The Proof of Stake algorithm was created as part of programs to activate the transaction validation process faster and more environmentally friendly. In this mechanism, it is expected that Ethereum protocol developers will make a shift from the well-known Proof of Work (PoW) consensus model to PoS or Proof of Stake.
Proof of Stake is a consensus mechanism that requires users to share a portion of their digital currency for validation, as explained above, unlike something like Proof of Work that requires users to purchase and run mining equipment. Often, in a PoS system, validating by putting more coins increases one’s chances of earning rewards in the network. Depending on the PoS system, users may also be able to transfer their stakes to another user who can take on the responsibility of validation on their behalf.
Why is Ethereum switching to PoS?
One of the main reasons for the consensus change in Ethereum’s staking process is the significant reduction in energy required for validating transactions and issuing new Ethereum. According to a post published by the Ethereum Foundation blog, the team expects the new PoS system to reduce the energy consumed during the validation process by up to 99.95%.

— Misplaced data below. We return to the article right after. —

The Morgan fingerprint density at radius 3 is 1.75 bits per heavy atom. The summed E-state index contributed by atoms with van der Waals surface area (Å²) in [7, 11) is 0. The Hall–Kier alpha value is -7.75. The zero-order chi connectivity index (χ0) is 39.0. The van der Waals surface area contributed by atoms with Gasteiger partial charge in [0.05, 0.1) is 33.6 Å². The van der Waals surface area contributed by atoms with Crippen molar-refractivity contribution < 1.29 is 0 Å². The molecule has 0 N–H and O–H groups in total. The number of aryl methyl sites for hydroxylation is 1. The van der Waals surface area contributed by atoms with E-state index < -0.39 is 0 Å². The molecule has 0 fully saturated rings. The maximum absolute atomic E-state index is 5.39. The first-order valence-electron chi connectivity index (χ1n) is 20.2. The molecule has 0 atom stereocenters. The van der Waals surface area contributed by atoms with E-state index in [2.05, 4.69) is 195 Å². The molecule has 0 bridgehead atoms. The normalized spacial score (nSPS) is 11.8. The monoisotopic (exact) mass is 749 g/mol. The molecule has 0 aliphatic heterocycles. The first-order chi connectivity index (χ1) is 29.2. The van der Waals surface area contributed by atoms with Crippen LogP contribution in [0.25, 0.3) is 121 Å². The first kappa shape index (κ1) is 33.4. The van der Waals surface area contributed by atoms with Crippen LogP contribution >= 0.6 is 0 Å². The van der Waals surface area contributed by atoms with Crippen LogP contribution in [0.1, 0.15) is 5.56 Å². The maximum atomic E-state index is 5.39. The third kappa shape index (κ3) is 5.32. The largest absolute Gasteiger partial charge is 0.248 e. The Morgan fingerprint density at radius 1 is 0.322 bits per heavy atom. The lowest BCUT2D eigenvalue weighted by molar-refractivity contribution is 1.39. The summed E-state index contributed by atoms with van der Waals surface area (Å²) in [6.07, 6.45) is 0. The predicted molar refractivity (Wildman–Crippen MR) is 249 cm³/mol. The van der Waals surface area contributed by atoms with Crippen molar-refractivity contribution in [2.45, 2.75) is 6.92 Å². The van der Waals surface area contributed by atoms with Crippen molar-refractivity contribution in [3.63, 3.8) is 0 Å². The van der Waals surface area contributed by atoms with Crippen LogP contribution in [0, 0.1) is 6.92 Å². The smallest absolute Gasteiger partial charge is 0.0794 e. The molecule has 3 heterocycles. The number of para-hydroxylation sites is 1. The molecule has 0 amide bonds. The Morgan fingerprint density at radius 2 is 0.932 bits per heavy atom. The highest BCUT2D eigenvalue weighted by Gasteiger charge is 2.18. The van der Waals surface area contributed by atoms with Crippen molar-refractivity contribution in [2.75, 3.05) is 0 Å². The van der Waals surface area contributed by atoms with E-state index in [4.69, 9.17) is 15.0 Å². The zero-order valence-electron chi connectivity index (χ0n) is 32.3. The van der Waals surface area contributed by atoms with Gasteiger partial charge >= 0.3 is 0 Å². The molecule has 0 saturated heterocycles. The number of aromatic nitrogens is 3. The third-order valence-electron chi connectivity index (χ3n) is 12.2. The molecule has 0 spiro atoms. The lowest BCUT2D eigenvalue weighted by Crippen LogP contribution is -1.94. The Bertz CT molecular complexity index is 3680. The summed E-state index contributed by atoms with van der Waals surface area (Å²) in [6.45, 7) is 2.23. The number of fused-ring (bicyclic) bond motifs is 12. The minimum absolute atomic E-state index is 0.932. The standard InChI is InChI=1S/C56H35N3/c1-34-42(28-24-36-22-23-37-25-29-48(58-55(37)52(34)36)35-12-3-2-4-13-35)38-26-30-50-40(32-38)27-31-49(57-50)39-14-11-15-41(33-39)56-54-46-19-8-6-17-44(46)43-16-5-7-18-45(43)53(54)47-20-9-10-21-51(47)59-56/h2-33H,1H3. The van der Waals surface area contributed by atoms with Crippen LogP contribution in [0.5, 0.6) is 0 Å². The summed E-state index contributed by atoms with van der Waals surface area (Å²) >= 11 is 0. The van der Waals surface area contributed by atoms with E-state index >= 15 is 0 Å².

One reason for this is that the minimum hardware required to run a PoS validation node for an average user is significantly cheaper and more accessible than the advanced computer hardware required for Ethereum digital currency mining. Unlike mining, this can be done on everyday computers or laptops, eliminating the need for mining equipment and, as it is more accessible, it is likely that the new 2.0 system will attract more node operators. This, in turn, will help strengthen the decentralization of the new network.